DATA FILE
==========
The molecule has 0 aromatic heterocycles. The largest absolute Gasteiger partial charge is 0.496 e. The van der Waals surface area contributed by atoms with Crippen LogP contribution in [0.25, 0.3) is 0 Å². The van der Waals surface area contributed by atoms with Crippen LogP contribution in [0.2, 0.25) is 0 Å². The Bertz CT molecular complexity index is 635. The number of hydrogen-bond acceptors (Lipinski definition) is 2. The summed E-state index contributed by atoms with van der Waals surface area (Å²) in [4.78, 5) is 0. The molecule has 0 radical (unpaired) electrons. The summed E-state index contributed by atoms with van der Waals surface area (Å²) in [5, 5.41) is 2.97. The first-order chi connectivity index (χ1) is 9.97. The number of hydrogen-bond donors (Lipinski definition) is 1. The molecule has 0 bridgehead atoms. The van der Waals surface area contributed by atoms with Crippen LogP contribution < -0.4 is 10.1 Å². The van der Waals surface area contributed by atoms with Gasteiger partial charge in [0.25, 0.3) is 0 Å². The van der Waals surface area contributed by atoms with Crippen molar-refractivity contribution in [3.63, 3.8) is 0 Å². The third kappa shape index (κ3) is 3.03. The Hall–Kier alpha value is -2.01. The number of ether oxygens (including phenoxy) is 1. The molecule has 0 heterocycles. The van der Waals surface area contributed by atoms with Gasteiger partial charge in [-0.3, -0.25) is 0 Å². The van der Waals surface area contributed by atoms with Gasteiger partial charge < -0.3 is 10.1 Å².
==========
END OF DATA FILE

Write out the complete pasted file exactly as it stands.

The molecule has 0 aromatic heterocycles. The largest absolute Gasteiger partial charge is 0.496 e. The van der Waals surface area contributed by atoms with Crippen LogP contribution in [0.25, 0.3) is 0 Å². The van der Waals surface area contributed by atoms with Crippen LogP contribution in [0.2, 0.25) is 0 Å². The Bertz CT molecular complexity index is 635. The number of hydrogen-bond acceptors (Lipinski definition) is 2. The summed E-state index contributed by atoms with van der Waals surface area (Å²) in [4.78, 5) is 0. The molecule has 0 radical (unpaired) electrons. The summed E-state index contributed by atoms with van der Waals surface area (Å²) in [5, 5.41) is 2.97. The first-order chi connectivity index (χ1) is 9.97. The number of hydrogen-bond donors (Lipinski definition) is 1. The molecule has 0 bridgehead atoms. The van der Waals surface area contributed by atoms with Crippen LogP contribution < -0.4 is 10.1 Å². The van der Waals surface area contributed by atoms with Gasteiger partial charge in [0.25, 0.3) is 0 Å². The van der Waals surface area contributed by atoms with Crippen molar-refractivity contribution in [3.63, 3.8) is 0 Å². The third kappa shape index (κ3) is 3.03. The Hall–Kier alpha value is -2.01. The number of ether oxygens (including phenoxy) is 1. The molecule has 0 heterocycles. The van der Waals surface area contributed by atoms with Gasteiger partial charge in [-0.3, -0.25) is 0 Å². The van der Waals surface area contributed by atoms with Gasteiger partial charge < -0.3 is 10.1 Å².